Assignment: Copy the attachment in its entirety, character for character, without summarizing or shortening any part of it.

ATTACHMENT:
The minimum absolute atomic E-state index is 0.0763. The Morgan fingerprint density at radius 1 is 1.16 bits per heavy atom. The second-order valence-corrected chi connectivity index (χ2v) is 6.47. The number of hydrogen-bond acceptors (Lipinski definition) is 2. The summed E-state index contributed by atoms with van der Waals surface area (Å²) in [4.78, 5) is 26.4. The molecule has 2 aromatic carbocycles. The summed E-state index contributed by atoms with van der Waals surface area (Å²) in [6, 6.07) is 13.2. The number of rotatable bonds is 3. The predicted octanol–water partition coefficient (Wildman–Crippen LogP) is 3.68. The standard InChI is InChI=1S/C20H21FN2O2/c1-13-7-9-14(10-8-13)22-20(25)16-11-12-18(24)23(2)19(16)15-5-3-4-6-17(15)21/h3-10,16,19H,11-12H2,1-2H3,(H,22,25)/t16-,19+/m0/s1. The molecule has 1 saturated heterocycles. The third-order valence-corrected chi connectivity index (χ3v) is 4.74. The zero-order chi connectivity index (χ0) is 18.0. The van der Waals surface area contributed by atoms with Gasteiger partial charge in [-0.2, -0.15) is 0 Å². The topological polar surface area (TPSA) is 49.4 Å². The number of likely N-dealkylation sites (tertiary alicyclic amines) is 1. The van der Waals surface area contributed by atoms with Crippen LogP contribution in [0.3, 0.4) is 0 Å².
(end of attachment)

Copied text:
The minimum absolute atomic E-state index is 0.0763. The Morgan fingerprint density at radius 1 is 1.16 bits per heavy atom. The second-order valence-corrected chi connectivity index (χ2v) is 6.47. The number of hydrogen-bond acceptors (Lipinski definition) is 2. The summed E-state index contributed by atoms with van der Waals surface area (Å²) in [4.78, 5) is 26.4. The molecule has 2 aromatic carbocycles. The summed E-state index contributed by atoms with van der Waals surface area (Å²) in [6, 6.07) is 13.2. The number of rotatable bonds is 3. The predicted octanol–water partition coefficient (Wildman–Crippen LogP) is 3.68. The standard InChI is InChI=1S/C20H21FN2O2/c1-13-7-9-14(10-8-13)22-20(25)16-11-12-18(24)23(2)19(16)15-5-3-4-6-17(15)21/h3-10,16,19H,11-12H2,1-2H3,(H,22,25)/t16-,19+/m0/s1. The molecule has 1 saturated heterocycles. The third-order valence-corrected chi connectivity index (χ3v) is 4.74. The zero-order chi connectivity index (χ0) is 18.0. The van der Waals surface area contributed by atoms with Gasteiger partial charge in [-0.2, -0.15) is 0 Å². The topological polar surface area (TPSA) is 49.4 Å². The number of likely N-dealkylation sites (tertiary alicyclic amines) is 1. The van der Waals surface area contributed by atoms with Crippen LogP contribution in [0.3, 0.4) is 0 Å².